By John M. Biers
NEW YORK--Overriding some bearish new data on U.S. retail sales and weak overall Chinese sentiment, oil prices Monday closed 1.5% higher in anticipation of U.S Federal Reserve Chairman Ben Bernanke on Tuesday possibly indicating a greater willingness to take action to stimulate the economy.
Light, sweet crude for August delivery settled at $88.43 a barrel on the New York Mercantile Exchange, up $1.33. Brent crude on the ICE futures exchange settled at $103.55 a barrel, up $1.15.
"Expectations and hopes are building that we're going to see some intervention," said Matt Smith, analyst at Summit Energy, who predicts the market will be disappointed by Mr. Bernanke's remarks Tuesday.
Markets have been buzzing in recent weeks with the prospect that the U.S. Federal Reserve may engage in another round of quantitative easing, whereby it buys bonds with an eye toward lowering long-term interest rates in order to stimulate the economy. Past rounds of quantitative easing have boosted oil prices, which are traded in dollars. A weaker dollar following quantitative easing attracts buyers to the oil market because the commodity becomes less costly to other currencies.
Mr. Bernanke is scheduled to appear before congressional panels on Tuesday and Wednesday.
The appearances come after the latest bit of weak news on the direction of the overall economy, which has seen poor jobs and consumer sentiment data in recent weeks.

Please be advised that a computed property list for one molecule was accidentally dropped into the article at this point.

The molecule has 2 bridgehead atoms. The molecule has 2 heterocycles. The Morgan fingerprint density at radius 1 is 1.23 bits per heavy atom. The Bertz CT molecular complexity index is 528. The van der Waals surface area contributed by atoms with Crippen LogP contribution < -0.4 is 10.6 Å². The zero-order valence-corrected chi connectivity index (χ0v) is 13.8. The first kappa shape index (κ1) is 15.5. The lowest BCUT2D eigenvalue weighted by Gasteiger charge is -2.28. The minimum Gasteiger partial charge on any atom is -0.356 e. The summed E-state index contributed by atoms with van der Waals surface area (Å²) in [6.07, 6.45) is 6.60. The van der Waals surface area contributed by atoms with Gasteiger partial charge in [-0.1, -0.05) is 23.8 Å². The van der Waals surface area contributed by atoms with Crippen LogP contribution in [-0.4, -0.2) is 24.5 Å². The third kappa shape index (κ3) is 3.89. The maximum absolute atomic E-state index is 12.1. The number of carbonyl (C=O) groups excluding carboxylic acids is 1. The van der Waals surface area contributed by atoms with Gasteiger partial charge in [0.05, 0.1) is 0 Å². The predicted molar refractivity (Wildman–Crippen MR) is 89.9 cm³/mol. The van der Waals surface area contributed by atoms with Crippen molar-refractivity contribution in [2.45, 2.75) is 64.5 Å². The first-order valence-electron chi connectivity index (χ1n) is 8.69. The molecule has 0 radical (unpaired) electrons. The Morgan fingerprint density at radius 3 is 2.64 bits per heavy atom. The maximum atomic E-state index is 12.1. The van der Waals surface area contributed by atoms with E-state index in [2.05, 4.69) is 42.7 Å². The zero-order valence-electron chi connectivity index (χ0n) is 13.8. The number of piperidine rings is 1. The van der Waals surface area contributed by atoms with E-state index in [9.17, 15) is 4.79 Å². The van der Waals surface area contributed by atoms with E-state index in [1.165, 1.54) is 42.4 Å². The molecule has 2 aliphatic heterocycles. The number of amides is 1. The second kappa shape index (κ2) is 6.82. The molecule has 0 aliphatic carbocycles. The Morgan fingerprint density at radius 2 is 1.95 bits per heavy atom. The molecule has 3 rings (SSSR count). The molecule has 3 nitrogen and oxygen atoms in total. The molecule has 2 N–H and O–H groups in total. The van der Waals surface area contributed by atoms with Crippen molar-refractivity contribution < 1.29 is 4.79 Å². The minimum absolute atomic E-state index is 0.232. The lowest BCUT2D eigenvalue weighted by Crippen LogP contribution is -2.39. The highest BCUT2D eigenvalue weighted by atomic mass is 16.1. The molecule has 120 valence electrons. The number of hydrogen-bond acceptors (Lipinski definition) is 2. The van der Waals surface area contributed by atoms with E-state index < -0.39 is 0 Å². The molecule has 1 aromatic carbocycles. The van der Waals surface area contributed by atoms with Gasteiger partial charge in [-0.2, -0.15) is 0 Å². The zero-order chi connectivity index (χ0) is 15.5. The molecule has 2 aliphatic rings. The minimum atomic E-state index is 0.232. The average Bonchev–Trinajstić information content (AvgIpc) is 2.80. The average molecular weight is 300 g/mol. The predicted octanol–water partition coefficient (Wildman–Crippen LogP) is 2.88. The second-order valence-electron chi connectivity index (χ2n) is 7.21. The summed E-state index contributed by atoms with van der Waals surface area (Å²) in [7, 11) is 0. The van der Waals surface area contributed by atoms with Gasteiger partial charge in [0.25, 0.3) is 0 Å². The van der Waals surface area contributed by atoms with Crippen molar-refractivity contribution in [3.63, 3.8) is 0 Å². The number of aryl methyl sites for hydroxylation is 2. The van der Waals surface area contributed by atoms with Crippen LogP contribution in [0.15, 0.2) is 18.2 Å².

U.S. retail sales fell for the third consecutive month in June, signaling slower economic growth as consumers rein in spending. Retail and food service sales decreased 0.5% last month to a seasonally adjusted $401.52 billion, the Commerce Department reported Monday. That is the first time since the depths of the recession in 2008 that retail sales have fallen three months in a row.
Economists surveyed by Dow Jones Newswires had forecast a 0.2% rise.
Analysts said China bears continued watching after Chinese Premier Wen Jiabao over the weekend warned that economic weakness would persist for a while longer. As the world's second-largest consumer of oil after the U.S., China has been a major driver of world oil markets in recent years.
News of the China slowdown "would put more downward pressure on crude because that's the last place that's growing," said Tariq Zahir, a managing member for Tyche Capital Advisors.
Oil prices Monday rallied initially on reports that the U.S. had fired at a ship off the coast of the United Arab Emirates on speculation that the incident was spurred by lingering tensions between the West and Iran over its nuclear program. One Indian fisherman was killed and three other Indian nationals were critically injured, said UAE deputy foreign affairs minister Tareq Al Haidan.
A Navy spokesman defended the incident and said the vessel, a fishing boat, did not respond to warnings. U.S. officials said the boat involved in Monday's incident wasn't Iranian.
Front-month reformulated gasoline blendstock, or RBOB, settled at $2.85 a gallon, up 3.8 cents. Front-month heating oil settled at $2.83 a gallon, up 4 cents.
More information on settlements and highs and lows for futures on Nymex and ICE platforms can be found by searching for the following headlines:
Nymex Light Crude Oil Close
Nymex Harbor RBOB Gasoline Close
Nymex Heating Oil Close
ICE Brent Crude Oil Close
ICE Gas Oil Close
-Write to John Biers at firstname.lastname@example.org
--Jeffrey Sparshott, Sarah Portlock, Julian E. Barnes and Margaret Coker contributed to this report.